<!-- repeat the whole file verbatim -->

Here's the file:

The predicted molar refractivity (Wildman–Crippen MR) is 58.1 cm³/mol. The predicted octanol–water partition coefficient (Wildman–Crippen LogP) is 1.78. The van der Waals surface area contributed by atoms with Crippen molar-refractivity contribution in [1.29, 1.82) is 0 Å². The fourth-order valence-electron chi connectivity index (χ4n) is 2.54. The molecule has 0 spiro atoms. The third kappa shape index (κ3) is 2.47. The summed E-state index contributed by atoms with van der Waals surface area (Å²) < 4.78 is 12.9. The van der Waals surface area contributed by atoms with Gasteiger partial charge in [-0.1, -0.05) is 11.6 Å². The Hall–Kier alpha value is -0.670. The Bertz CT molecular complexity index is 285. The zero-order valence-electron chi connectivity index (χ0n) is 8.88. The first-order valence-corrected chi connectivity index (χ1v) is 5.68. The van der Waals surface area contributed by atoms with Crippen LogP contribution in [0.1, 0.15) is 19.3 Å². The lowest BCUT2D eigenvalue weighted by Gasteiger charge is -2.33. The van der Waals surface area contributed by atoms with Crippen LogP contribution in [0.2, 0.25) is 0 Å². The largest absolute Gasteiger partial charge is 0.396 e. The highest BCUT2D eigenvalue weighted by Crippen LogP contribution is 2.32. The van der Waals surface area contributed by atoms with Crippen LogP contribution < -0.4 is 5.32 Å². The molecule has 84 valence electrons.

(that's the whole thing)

The predicted molar refractivity (Wildman–Crippen MR) is 58.1 cm³/mol. The predicted octanol–water partition coefficient (Wildman–Crippen LogP) is 1.78. The van der Waals surface area contributed by atoms with Crippen molar-refractivity contribution in [1.29, 1.82) is 0 Å². The fourth-order valence-electron chi connectivity index (χ4n) is 2.54. The molecule has 0 spiro atoms. The third kappa shape index (κ3) is 2.47. The summed E-state index contributed by atoms with van der Waals surface area (Å²) < 4.78 is 12.9. The van der Waals surface area contributed by atoms with Gasteiger partial charge in [-0.1, -0.05) is 11.6 Å². The Hall–Kier alpha value is -0.670. The Bertz CT molecular complexity index is 285. The zero-order valence-electron chi connectivity index (χ0n) is 8.88. The first-order valence-corrected chi connectivity index (χ1v) is 5.68. The van der Waals surface area contributed by atoms with Crippen LogP contribution in [0.1, 0.15) is 19.3 Å². The lowest BCUT2D eigenvalue weighted by Gasteiger charge is -2.33. The van der Waals surface area contributed by atoms with Crippen LogP contribution in [0.2, 0.25) is 0 Å². The largest absolute Gasteiger partial charge is 0.396 e. The highest BCUT2D eigenvalue weighted by Crippen LogP contribution is 2.32. The van der Waals surface area contributed by atoms with Crippen LogP contribution < -0.4 is 5.32 Å². The molecule has 84 valence electrons.